Keller sees the child and the glint of the scope in the same moment.

So begins The Border (William Morrow), Rhode Island native Don Winslow’s long-awaited, brilliant and bracing concluding chapter to the trilogy that began twenty years ago with The Power of the Dog and continued much more recently with The Cartel. The great thing about that opening line is that it foreshadows Winslow’s wondrous motif of continually juxtaposing images, emotions, and actions. These brilliant contrasts define the essence of what for my money is the best book in the series, as well as an instant classic.

No fiction writer has ever owned a subject, a kind of first and final word, the way Winslow owns the war on drugs. And his world-weary hero Art Keller, who’s been fighting that war for twice as long as the series’ duration, is the DEA’s ubermensch, the man charged with leading an existential quest against those who put the value of human life at absolute zero.

In The Border his chief antagonist comes in the form once again of Adan Barrera an El Chapo-like cartel head for whom brutality is first nature, never mind second. Keller still bears the scars of their previous encounters that have cost him pretty much everything that’s dear to him, the one exception being winning the war others have deserted or never bothered to fight at all.

“The adrenaline from the gunfight that started before dawn has dropped, and now he feels the sun and the close heat of the rain forest. His legs ache, his eyes hurt, the stench of flame, smoke and death sticks in his nose. The smell of burning flesh never leaves you.”

That’s more or less typical of the hard-edged, first-person, present-tense prose that brands The Border as an exquisite exercise in post-modern noir. But Winslow’s superbly staccato style is matched every step of the way by enough substance for a trilogy all by itself.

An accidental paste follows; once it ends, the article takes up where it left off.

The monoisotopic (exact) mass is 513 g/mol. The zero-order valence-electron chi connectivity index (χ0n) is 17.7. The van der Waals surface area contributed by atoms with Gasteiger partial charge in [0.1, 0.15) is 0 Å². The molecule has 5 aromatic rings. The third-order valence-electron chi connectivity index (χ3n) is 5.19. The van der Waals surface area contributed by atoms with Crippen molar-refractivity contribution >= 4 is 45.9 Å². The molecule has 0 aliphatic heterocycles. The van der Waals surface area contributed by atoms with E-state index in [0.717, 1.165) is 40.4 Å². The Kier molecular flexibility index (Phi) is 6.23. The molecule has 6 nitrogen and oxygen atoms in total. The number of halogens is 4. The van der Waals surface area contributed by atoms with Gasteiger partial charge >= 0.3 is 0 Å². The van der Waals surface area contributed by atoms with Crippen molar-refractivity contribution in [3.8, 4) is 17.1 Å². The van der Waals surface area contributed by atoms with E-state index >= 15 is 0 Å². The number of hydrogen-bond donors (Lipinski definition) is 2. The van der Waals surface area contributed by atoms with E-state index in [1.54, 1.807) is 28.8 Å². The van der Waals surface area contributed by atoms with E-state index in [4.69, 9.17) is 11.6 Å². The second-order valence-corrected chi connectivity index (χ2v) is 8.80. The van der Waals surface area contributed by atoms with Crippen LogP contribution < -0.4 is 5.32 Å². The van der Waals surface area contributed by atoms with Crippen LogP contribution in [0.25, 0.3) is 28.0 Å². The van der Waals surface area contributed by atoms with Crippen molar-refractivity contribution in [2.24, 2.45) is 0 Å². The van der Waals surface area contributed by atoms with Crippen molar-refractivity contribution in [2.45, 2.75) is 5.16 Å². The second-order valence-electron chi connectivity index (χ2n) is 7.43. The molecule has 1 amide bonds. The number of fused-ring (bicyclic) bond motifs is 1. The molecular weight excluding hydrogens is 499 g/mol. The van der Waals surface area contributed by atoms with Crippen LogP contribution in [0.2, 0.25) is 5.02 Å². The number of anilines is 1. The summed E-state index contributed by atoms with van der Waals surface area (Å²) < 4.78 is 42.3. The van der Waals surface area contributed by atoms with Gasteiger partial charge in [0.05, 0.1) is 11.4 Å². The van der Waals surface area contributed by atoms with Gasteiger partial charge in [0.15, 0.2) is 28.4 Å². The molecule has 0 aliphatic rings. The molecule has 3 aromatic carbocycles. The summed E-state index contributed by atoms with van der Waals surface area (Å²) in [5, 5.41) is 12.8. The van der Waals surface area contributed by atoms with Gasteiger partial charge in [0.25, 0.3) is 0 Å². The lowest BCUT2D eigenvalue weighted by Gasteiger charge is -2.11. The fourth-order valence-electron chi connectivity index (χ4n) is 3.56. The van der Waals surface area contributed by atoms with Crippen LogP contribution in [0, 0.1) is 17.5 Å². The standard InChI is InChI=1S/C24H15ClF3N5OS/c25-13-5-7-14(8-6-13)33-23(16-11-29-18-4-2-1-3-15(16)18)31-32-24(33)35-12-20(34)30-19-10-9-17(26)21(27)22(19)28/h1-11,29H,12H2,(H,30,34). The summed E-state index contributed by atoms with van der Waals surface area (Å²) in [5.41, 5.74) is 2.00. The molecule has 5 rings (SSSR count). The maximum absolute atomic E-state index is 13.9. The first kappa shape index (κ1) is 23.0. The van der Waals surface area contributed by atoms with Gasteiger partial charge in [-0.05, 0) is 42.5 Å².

Keller is head of the Drug Enforcement Administration now, a position from which you’d think he’d be able to vanquish the sinister Barrera once and for all. That is until a pair of smarmy, potentially White House bound opportunists work at every juncture to short circuit Keller’s efforts to win a war many clearly don’t want to be fought.

This obstacle sets Keller alone on his quest to save the kingdom by vanquishing the fire-breathing dragon with a gut full of gasoline at any and all costs. In this sense, he is the classic hero, as much Odysseus from The Iliad and The Odyssey or John McClane from “Die Hard,”a man whose mission is defined by its very hopelessness.

The Border checks all the boxes, including a villainous sidekick who could teach the likes of Anton Chigurh, from No Country for Old Men, something. There are femme fatales, weak-kneed foils, double-dealing cops, and victimized civilians—all populating a tapestry as rich and vibrant as it is sprawling. This is a modern masterpiece of rare depth and pathos, an epic destined to be the defining tome of an age that has given us the opioid crisis and a never-ending battle over a border wall. A thriller extraordinaire and also, quite likely, the best novel of 2019.

The Border is now available to purchase.

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Robert Gallagher

While bouncing back and forth between Asia, Africa, Europe and America, Winslow wrote his first novel, A Cool Breeze On The Underground, which was nominated for an Edgar Award. With a wife and young son, Winslow went back to investigative work, mostly in California, where he and his family lived in hotels for almost three years as he worked cases and became a trial consultant. A film and publishing deal for his novel The Death and Life of Bobby Z allowed Winslow to be full-time writer and settle in his beloved California, the setting for many of his books. Branching into television and film, Winslow, with his friend Shane Salerno, wrote a television series, UC/Undercover, and the two collaborated on the screenplay of his novel, Savages.

His novels have attracted the attention of filmmakers and actors such as Oliver Stone, Michael Mann, Martin Scorsese, Ridley Scott, Robert DeNiro and Leonardo DiCaprio.  Twentieth Century Fox has optioned his next novel about a NYPD cop as well as The Cartel and The Power of the Dog.  Earlier books Savages and The Death and Life of Bobby Z were made into films, too.

In addition to his novels, Winslow has published numerous short stories in anthologies and magazines such as Esquire, the LA Times Magazine and Playboy. His columns have appeared in the Huffington Post, CNN Online, and other outlets.